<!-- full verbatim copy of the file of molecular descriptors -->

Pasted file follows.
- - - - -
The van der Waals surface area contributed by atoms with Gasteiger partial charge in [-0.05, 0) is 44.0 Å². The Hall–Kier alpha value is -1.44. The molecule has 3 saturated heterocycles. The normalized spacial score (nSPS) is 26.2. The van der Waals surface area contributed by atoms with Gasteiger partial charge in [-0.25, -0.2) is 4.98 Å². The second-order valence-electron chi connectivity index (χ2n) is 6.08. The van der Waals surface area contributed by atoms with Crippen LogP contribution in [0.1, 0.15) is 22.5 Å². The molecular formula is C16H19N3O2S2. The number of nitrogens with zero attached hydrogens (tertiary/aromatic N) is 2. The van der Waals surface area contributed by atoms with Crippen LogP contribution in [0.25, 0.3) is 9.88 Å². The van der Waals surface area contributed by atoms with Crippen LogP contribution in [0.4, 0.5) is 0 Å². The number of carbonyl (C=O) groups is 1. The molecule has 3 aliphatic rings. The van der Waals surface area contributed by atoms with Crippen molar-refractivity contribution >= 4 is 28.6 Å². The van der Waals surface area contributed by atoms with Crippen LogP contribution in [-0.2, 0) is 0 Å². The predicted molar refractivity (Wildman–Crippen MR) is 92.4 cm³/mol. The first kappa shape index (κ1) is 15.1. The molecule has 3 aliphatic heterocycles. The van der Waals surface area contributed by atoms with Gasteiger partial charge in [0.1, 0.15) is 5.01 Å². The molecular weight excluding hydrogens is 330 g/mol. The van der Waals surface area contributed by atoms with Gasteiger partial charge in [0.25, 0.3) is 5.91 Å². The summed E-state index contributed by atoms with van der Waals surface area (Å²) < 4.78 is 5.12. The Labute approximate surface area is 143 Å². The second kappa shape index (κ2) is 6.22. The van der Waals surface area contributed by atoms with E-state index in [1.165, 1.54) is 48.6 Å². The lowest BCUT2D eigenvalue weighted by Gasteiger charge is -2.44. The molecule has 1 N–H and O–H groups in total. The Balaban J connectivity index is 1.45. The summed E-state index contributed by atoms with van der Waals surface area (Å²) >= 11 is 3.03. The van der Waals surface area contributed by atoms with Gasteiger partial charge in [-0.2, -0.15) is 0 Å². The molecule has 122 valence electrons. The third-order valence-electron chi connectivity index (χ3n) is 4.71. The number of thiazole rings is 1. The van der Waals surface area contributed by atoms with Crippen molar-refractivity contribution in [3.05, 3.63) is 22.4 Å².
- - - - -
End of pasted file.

The van der Waals surface area contributed by atoms with Gasteiger partial charge in [-0.05, 0) is 44.0 Å². The Hall–Kier alpha value is -1.44. The molecule has 3 saturated heterocycles. The normalized spacial score (nSPS) is 26.2. The van der Waals surface area contributed by atoms with Gasteiger partial charge in [-0.25, -0.2) is 4.98 Å². The second-order valence-electron chi connectivity index (χ2n) is 6.08. The van der Waals surface area contributed by atoms with Crippen LogP contribution in [0.1, 0.15) is 22.5 Å². The molecular formula is C16H19N3O2S2. The number of nitrogens with zero attached hydrogens (tertiary/aromatic N) is 2. The van der Waals surface area contributed by atoms with Crippen LogP contribution in [0.25, 0.3) is 9.88 Å². The van der Waals surface area contributed by atoms with Crippen LogP contribution in [0.4, 0.5) is 0 Å². The number of carbonyl (C=O) groups is 1. The molecule has 3 aliphatic rings. The van der Waals surface area contributed by atoms with Crippen molar-refractivity contribution >= 4 is 28.6 Å². The van der Waals surface area contributed by atoms with Crippen LogP contribution in [-0.2, 0) is 0 Å². The predicted molar refractivity (Wildman–Crippen MR) is 92.4 cm³/mol. The first kappa shape index (κ1) is 15.1. The molecule has 3 aliphatic heterocycles. The van der Waals surface area contributed by atoms with Gasteiger partial charge in [0.1, 0.15) is 5.01 Å². The molecular weight excluding hydrogens is 330 g/mol. The van der Waals surface area contributed by atoms with Gasteiger partial charge in [0.25, 0.3) is 5.91 Å². The summed E-state index contributed by atoms with van der Waals surface area (Å²) < 4.78 is 5.12. The Labute approximate surface area is 143 Å². The second kappa shape index (κ2) is 6.22. The van der Waals surface area contributed by atoms with E-state index in [1.165, 1.54) is 48.6 Å². The lowest BCUT2D eigenvalue weighted by Gasteiger charge is -2.44. The molecule has 1 N–H and O–H groups in total. The Balaban J connectivity index is 1.45. The summed E-state index contributed by atoms with van der Waals surface area (Å²) >= 11 is 3.03. The van der Waals surface area contributed by atoms with Gasteiger partial charge in [-0.2, -0.15) is 0 Å². The molecule has 122 valence electrons. The third-order valence-electron chi connectivity index (χ3n) is 4.71. The number of thiazole rings is 1. The van der Waals surface area contributed by atoms with Crippen molar-refractivity contribution in [3.05, 3.63) is 22.4 Å².